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Plans For Former Burlington College Land Up For City Council Approval

City of Burlington
Burlington Mayor Miro Weinberger's office released this concept drawing of the proposed development on land formerly owned by Burlington College.

The City of Burlington released a draft agreement Thursday to put a housing development on 27 acres of land that Burlington College sold to developer Eric Farrell in an effort to reduce debt.

The sale raised concerns in Burlington, where some residents lobbied to protect the land as one of a shrinking number of large, undeveloped spaces in the city.

The tentative agreement, announced Thursday by Mayor Miro Weinberger’s office, is an attempt to balance those concerns with the city’s ongoing efforts to address a housing "affordability crisis."

A heavily used foot path that crosses the land from North Avenue to the lakefront bike path would be preserved under the plan, part of a 12-acre swath that includes the entire lakefront stretch of the property. The agreement says the City of Burlington and the Vermont Land Trust will together pay $2 million to purchase the land.

The agreement also allows Farrell’s company, BC Community Housing, to build up to 770 residential units on the property.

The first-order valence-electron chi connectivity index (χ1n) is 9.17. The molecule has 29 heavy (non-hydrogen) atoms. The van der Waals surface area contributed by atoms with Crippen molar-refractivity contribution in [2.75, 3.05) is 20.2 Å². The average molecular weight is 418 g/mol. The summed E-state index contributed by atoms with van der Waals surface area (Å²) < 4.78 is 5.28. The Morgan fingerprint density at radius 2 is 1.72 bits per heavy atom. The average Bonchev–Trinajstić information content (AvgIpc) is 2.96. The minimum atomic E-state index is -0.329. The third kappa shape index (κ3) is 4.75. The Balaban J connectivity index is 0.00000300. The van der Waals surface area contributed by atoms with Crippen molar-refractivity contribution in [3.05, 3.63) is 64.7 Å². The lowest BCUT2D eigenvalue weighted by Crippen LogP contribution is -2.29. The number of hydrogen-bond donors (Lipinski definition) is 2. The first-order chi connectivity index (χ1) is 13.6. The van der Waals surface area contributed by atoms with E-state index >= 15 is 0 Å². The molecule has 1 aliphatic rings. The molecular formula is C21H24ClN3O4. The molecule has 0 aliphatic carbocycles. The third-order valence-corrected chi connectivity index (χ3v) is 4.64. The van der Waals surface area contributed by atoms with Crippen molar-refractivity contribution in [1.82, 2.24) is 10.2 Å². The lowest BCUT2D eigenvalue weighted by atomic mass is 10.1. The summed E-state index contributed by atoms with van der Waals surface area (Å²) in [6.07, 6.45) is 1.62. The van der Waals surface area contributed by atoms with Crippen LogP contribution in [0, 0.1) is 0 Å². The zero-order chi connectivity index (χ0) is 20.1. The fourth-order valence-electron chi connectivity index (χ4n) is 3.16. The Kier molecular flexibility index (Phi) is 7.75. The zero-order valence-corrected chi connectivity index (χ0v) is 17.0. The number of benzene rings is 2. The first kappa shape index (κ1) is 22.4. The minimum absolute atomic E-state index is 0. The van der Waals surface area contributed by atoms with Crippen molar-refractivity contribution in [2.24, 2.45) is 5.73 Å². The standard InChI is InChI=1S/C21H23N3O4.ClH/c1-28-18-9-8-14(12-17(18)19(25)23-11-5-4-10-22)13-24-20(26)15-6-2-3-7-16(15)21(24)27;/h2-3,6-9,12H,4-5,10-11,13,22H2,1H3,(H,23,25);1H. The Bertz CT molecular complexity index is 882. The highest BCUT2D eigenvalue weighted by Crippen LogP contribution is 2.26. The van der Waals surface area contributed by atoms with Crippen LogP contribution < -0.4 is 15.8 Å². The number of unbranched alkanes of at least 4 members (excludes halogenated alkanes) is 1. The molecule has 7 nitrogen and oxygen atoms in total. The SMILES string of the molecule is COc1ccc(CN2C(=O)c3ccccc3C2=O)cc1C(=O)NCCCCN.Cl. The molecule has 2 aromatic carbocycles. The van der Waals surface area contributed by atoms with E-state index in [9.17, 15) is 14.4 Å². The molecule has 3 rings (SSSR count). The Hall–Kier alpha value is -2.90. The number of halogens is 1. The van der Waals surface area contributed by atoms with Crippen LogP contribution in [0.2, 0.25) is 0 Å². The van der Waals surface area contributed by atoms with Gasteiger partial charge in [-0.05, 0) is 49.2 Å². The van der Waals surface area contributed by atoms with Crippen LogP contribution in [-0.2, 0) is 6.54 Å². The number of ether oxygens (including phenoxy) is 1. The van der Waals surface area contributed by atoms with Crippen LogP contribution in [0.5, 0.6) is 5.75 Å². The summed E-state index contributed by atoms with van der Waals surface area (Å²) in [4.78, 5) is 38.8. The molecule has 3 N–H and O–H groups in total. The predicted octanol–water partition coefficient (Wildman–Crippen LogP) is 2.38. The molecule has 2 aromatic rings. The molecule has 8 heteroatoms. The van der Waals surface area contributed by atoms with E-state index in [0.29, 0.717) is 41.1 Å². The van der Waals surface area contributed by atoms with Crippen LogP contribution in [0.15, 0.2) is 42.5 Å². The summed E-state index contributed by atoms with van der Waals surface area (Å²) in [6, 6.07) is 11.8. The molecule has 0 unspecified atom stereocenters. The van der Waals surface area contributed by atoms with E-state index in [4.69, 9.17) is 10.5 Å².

Of those units, the agreement guarantees the Champlain Housing Trust 160 low-income housing units on the former Burlington College property. A concept rendering of the final development released with the agreement outlines 570 housing units, including 17 town houses for sale and dozens of condos.

The announcement from the mayor’s office says the city council’s Board of Finance is expected to review the agreement December 14 before it goes to the full city council December 21.

The project, as planned, doesn’t conform to all of the city’s zoning regulations, Weinberger’s office said in the announcement. Among them: Instead of two parking spaces per unit, which is required, the planned development includes 1.5 spaces per unit.

If the council approves the development agreement, the development would require changes to the city’s zoning rules and would be subject to land use permitting.

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